Philip K. Dick

The Three Stigmata of Palmer Eldritch

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The Three Stigmata of Palmer Eldritch Summary

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The Three Stigmata of Palmer Eldritch (1965) is a science fiction novel by Philip K. Dick. It was nominated for the Nebula Award for Best Fiction in the same year. As with many of Dick’s works, the novel uses many science fiction tropes: technology, apocalyptic climate change, interstellar travel, and elevated abilities like precognition. More notably, this work also explores religious themes, as well as ideas of philosophy and reality.

The novel opens as Barney Mayerson, a precog, wakes up hungover in a strange apartment next to a beautiful woman he does not recognize. He does not remember what happened the night before, which his lovely companion Roni Fugate attributes to his precognitive abilities. She is also a precog, as well as his new assistant at “Perky Pat” Layouts Inc. He realizes that she might well take his job if he gets drafted. In little more than a week, he must report to the military hospital to take a mental evaluation. If he passes, he might be involuntarily sent to the Mars colonies. The colonies are horrific places that no one wants to go, including the colonists. Because Earth’s climate has made the planet all but uninhabitable—the heat is so dangerous that special cooling gear must be worn just to go outside during the day—the U.N. has started a colonizing campaign to populate other planets. The conditions in the colonies are so harsh that the colonists turn to the combination of an illegal drug (Can-D) and alternate realities (layouts) to cope; this is the product that P.P. Layouts controls.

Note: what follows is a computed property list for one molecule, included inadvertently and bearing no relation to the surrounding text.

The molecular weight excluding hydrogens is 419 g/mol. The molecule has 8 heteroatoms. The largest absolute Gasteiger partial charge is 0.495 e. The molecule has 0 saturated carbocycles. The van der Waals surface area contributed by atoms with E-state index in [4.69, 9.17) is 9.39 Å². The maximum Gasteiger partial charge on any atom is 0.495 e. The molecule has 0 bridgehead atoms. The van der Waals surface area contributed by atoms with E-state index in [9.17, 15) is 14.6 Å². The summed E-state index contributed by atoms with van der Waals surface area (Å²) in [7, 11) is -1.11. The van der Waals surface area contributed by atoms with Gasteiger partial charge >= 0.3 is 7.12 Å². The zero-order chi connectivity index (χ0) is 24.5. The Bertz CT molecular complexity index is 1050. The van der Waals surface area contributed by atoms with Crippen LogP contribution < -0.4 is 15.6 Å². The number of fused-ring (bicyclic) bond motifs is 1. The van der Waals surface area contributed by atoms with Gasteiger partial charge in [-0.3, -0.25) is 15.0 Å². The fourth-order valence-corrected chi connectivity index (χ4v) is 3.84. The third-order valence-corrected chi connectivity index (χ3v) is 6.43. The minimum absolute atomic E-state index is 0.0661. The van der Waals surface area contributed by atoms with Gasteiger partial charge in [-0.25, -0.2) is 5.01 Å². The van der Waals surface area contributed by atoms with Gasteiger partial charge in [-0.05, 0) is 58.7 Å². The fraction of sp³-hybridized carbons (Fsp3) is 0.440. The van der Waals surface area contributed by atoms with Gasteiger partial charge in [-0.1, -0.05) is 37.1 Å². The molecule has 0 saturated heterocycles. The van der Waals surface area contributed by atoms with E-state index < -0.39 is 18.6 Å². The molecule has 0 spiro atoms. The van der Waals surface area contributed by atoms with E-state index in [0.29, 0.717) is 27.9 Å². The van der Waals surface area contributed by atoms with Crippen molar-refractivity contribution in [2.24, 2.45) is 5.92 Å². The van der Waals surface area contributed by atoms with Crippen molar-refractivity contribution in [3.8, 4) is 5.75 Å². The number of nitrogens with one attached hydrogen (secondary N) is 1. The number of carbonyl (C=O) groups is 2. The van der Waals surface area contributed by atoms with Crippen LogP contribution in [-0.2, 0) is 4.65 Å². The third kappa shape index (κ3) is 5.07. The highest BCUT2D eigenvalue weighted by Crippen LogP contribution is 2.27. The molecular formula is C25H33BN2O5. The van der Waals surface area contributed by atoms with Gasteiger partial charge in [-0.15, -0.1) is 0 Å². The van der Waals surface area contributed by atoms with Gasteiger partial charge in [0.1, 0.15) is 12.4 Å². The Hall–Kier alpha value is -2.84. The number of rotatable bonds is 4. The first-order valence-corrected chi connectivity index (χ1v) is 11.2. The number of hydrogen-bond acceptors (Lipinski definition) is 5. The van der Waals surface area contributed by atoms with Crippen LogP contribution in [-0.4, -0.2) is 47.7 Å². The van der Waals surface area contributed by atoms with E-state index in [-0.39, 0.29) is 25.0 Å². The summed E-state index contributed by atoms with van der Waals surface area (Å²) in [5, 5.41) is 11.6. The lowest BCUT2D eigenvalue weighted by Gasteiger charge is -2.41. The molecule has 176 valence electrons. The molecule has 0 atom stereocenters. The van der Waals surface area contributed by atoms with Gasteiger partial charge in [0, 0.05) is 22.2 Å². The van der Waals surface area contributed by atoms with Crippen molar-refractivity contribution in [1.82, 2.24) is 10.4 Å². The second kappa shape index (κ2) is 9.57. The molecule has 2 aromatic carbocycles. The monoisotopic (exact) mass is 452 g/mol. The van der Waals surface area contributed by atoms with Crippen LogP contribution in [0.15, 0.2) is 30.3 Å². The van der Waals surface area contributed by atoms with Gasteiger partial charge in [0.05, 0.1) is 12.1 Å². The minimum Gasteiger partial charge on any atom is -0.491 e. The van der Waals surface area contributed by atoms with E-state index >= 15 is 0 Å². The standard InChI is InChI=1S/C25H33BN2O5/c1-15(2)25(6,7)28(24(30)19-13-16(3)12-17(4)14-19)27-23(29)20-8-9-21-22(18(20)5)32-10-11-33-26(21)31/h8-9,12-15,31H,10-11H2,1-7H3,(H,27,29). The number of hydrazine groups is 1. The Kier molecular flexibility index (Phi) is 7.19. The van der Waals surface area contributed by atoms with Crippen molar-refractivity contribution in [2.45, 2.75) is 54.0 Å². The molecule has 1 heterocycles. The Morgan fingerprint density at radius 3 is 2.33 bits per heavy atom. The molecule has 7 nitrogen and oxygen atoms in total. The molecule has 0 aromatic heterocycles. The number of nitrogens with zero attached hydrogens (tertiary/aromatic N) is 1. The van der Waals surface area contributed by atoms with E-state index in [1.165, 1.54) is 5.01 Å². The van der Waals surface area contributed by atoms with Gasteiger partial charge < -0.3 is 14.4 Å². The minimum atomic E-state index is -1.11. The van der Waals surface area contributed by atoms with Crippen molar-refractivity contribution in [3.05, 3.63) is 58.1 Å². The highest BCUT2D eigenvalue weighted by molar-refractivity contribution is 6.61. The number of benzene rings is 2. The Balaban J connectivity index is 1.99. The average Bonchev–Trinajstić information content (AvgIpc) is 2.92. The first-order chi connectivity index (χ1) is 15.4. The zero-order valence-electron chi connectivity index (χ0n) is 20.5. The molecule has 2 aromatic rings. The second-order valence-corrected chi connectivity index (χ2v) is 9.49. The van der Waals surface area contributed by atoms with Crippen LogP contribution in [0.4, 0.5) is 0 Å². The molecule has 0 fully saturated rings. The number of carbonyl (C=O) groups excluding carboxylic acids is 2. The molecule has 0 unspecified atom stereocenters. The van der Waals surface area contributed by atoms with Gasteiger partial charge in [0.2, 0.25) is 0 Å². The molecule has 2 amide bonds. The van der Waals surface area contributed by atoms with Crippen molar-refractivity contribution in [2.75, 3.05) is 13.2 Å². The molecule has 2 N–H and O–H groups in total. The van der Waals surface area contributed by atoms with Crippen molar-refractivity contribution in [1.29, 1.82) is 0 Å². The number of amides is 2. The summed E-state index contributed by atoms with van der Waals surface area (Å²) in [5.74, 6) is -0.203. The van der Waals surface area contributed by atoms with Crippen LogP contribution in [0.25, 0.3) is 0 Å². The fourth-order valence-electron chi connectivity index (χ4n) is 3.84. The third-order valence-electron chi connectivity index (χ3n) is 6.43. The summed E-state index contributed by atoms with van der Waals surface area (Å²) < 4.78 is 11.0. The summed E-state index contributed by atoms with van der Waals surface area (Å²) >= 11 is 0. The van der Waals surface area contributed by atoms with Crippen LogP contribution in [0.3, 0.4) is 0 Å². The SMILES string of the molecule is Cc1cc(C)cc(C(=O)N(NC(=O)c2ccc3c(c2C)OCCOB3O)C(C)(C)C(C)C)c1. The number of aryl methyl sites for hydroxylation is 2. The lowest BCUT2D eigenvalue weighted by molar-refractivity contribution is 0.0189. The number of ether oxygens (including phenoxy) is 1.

Barney meets with Richard Hnatt (who married Barney’s ex), who is trying to sell ceramic pots to P.P. Layouts to miniaturize as accessories in their virtual world, but recognizing the pots as his ex-wife’s work Barney, rejects them.

Unfortunately, Can-D now has competition. Palmer Eldritch, a man who has been in deep space for ten years, crash lands on Pluto. The head of P.P. Layouts, Leo Bolero, finds out that Eldritch discovered a compound like Can-D, but even more addictive, and he plans to sell it as Chew-Z. Adding to the bad news is that the U.N. has seized a shipment of Can-D. Leo uses Roni’s precognition to find Eldritch on the moon Ganymede. Roni and Barney also see that Leo kills Eldritch, and Roni warns him against his plan. Richard Hnatt’s rejection at P.P. Layouts means that he signs with their new competitor, Chew-Z.